Tuesday, October 13, 2009
Here’s how Todd Reesing’s numbers stack up in the Big 12 and in the NCAA:
Category Number Big 12 rank National rank Passing yards/game 315.8 2nd 5th Total passing yards 1,579 2nd 9th Passing efficiency/QB rating 157.6 2nd 12th Total offense 336 yds/game 3rd 5th
Mark Mangino said before his Kansas University football team’s season began that fans shouldn’t expect to see any type of “Todd Reesing for Heisman” campaigning on behalf of the school.
But that didn’t stop Kansas’ eighth-year coach from making a brief plug for his senior signal-caller during Monday’s Big 12 coaches teleconference.
“We’ve only played five games, but he certainly — and this is an opinion — he certainly merits the right to be a part of the Heisman conversation,” said Mangino, whose Jayhawks are 5-0 and 1-0 in the Big 12 heading into Saturday’s 6 p.m. road matchup with Colorado (FSKC Sunflower Broadband 36, 236). “When you look at him statistically, you're impressed, but I think the true way you judge Todd Reesing is you have to see him play.
“If you watch him play, the way he just has great leadership, the way he’s in control, the way he can take what looks to be a minus-yardage play and turn it into a gain or a big gain, the real appreciation you have for Todd Reesing is after you watch him play. It’s not fair to just look at his statistics.”
At the same time, the statistics aren’t exactly hard on the eyes.
Following Saturday’s 442-yard, four-touchdown performance in a victory over Iowa State, he ranks in the top 12 nationally in passing yards (1,579, tied for ninth), passing yards per game (315.8, fifth), total offense (336, fifth) and passing efficiency (157.6, 12th) — numbers that compare favorably to the three players hyped as the Heisman favorites during the preseason: former winners Tim Tebow of Florida and Sam Bradford of Oklahoma and Texas’ Colt McCoy.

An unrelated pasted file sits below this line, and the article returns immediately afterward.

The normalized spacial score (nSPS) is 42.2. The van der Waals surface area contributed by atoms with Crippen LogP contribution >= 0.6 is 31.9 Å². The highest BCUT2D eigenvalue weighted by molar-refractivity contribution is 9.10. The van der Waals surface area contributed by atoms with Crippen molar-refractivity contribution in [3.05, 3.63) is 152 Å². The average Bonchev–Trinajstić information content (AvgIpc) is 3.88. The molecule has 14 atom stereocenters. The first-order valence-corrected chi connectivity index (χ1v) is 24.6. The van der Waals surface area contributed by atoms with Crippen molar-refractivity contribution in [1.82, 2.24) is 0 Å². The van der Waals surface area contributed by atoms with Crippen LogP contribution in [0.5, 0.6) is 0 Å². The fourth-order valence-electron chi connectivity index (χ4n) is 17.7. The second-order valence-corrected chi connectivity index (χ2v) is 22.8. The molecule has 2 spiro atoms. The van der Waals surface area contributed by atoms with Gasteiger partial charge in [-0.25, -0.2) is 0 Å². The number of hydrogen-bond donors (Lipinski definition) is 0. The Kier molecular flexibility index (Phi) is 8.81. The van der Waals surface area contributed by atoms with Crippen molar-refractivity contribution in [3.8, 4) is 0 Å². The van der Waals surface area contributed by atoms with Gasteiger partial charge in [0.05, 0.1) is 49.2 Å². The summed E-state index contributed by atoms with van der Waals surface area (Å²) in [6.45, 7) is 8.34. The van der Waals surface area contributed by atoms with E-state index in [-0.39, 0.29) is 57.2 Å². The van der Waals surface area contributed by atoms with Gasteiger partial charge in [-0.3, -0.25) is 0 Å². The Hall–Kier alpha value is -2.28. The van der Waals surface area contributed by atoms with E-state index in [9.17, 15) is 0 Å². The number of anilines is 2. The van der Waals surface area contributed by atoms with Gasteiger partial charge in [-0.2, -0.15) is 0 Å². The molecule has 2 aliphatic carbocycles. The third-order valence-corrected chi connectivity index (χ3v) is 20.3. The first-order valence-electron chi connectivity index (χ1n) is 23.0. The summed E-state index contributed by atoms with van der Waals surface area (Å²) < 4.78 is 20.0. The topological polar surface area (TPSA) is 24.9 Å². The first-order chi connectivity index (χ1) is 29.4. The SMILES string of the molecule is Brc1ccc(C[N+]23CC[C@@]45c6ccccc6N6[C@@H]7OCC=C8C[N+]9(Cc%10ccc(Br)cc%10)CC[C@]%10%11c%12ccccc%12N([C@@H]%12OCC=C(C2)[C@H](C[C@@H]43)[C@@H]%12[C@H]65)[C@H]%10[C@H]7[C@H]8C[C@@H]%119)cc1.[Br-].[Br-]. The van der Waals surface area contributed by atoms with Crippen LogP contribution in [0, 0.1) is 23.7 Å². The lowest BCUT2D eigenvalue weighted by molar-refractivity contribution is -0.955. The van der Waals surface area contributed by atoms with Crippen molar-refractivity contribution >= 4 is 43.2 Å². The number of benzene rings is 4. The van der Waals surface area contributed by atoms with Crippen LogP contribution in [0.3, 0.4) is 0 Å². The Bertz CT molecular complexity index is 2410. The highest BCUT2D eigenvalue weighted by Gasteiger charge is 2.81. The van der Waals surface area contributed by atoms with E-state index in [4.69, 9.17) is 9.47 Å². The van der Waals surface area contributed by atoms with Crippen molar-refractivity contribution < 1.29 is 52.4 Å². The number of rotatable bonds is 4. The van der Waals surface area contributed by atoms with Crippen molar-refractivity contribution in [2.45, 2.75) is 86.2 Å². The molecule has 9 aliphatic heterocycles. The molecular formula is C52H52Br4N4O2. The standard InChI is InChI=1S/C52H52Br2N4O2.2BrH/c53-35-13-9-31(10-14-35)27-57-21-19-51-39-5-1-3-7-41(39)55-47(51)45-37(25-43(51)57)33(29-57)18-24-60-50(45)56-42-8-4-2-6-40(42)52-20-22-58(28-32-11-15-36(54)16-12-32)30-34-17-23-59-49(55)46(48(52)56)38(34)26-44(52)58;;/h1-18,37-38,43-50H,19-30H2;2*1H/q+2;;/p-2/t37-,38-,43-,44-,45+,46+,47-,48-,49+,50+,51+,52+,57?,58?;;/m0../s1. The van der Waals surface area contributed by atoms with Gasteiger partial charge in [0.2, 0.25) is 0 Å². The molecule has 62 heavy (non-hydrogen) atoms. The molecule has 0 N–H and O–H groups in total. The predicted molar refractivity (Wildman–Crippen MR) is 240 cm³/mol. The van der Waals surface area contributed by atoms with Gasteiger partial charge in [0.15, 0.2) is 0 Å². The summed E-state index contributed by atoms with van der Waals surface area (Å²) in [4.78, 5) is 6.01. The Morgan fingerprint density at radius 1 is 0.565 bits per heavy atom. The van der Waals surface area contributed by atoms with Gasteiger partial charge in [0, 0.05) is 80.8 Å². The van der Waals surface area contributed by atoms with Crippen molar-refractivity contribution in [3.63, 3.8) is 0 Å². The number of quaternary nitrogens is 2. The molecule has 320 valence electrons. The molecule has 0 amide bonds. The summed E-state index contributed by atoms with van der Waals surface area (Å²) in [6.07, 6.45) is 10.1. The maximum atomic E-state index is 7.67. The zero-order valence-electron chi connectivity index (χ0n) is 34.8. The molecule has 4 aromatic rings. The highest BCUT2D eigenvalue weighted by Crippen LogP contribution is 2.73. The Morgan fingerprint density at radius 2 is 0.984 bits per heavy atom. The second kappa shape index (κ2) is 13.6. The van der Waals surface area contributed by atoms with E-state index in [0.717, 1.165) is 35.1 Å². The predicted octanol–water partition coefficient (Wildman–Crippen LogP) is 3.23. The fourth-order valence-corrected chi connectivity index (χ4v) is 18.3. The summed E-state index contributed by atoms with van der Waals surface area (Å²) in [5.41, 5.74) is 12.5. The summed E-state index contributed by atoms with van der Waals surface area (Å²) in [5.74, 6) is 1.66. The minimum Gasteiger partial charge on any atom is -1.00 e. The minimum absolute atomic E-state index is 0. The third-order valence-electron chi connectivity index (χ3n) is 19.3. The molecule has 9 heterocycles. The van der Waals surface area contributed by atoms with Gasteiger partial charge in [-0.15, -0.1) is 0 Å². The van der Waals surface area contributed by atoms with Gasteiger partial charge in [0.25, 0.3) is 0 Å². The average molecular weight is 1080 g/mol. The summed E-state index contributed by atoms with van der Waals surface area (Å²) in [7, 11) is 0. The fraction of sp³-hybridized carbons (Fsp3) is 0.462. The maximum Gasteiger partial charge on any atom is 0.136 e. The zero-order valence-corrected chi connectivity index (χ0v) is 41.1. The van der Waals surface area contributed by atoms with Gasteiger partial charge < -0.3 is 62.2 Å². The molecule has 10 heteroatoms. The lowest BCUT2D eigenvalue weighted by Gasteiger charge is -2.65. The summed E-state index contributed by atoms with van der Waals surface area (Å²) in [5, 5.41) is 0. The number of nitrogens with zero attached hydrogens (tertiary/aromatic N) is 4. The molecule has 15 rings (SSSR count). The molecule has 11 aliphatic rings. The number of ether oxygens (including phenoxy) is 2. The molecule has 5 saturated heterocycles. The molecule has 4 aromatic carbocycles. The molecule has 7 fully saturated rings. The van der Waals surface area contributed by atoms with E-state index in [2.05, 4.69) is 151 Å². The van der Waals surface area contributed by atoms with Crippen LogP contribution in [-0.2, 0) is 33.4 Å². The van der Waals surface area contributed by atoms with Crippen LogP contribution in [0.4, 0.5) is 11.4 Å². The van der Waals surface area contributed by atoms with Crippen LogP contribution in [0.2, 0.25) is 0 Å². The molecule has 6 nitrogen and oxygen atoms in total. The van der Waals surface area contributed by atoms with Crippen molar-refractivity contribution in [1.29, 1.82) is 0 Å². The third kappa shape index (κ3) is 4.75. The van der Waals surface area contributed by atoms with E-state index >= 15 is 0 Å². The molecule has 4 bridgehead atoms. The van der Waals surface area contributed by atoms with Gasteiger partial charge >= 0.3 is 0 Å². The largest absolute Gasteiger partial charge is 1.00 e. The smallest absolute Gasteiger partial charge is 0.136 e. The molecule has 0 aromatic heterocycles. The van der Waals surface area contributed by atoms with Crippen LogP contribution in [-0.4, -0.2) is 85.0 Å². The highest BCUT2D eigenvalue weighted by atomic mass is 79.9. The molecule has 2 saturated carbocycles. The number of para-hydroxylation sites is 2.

Tebow and Bradford have missed time with injuries this season, while McCoy has had, by his standards, a sub-par year statistically.
Reesing, meanwhile, has quietly and successfully gone about his business, taking advantage of standout receivers Kerry Meier (43 catches, 477 yards, five touchdowns) and Dezmon Briscoe (30 catches, 517 yards, three scores) and an inexperienced offensive line that, to this point, has proved to be a pleasant surprise.
And the result has been a soft rumbling of mid-season Heisman talk surrounding the Jayhawks’ diminutive star.
“I’ve kept my word — we're not having any Heisman campaigns, and we're not going to do any of that,” Mangino said. “But I think when you watch him play, whether you're an opposing coach, an opposing fan, a broadcaster or a journalist that covers the game, you walk away saying, ‘That kid's a pretty doggone good football player.’”
Colorado starting Hansen over struggling Hawkins
After a 1-4 start — and the ensuing scrutiny that came with it — Colorado coach Dan Hawkins officially benched his starting quarterback — son Cody — this week in favor of red-shirt sophomore Tyler Hansen.
The younger Hawkins, who has struggled greatly early on, had led the Buffaloes to a surprising 14-10 halftime lead over then-No. 2 Texas on Saturday, but was benched in favor of Hansen after throwing two second-half interceptions that allowed the Longhorns to pull away for a 38-14 victory.
Following the game, Dan Hawkins and Colorado offensive coordinator Eric Kiesau indicated that Hansen will be the team’s starting quarterback for the remainder of the season, meaning the Jayhawks will spend the week preparing for a relative unknown.
“I see it as a small challenge,” said Mangino, who declined to offer his assessment of Hansen until he’d seen more film. “But I think we go back and look at last year and we know a little bit about Tyler Hansen and his background and what his really strong suits are. So it’s a challenge, but it’s not anything that’s overwhelming.”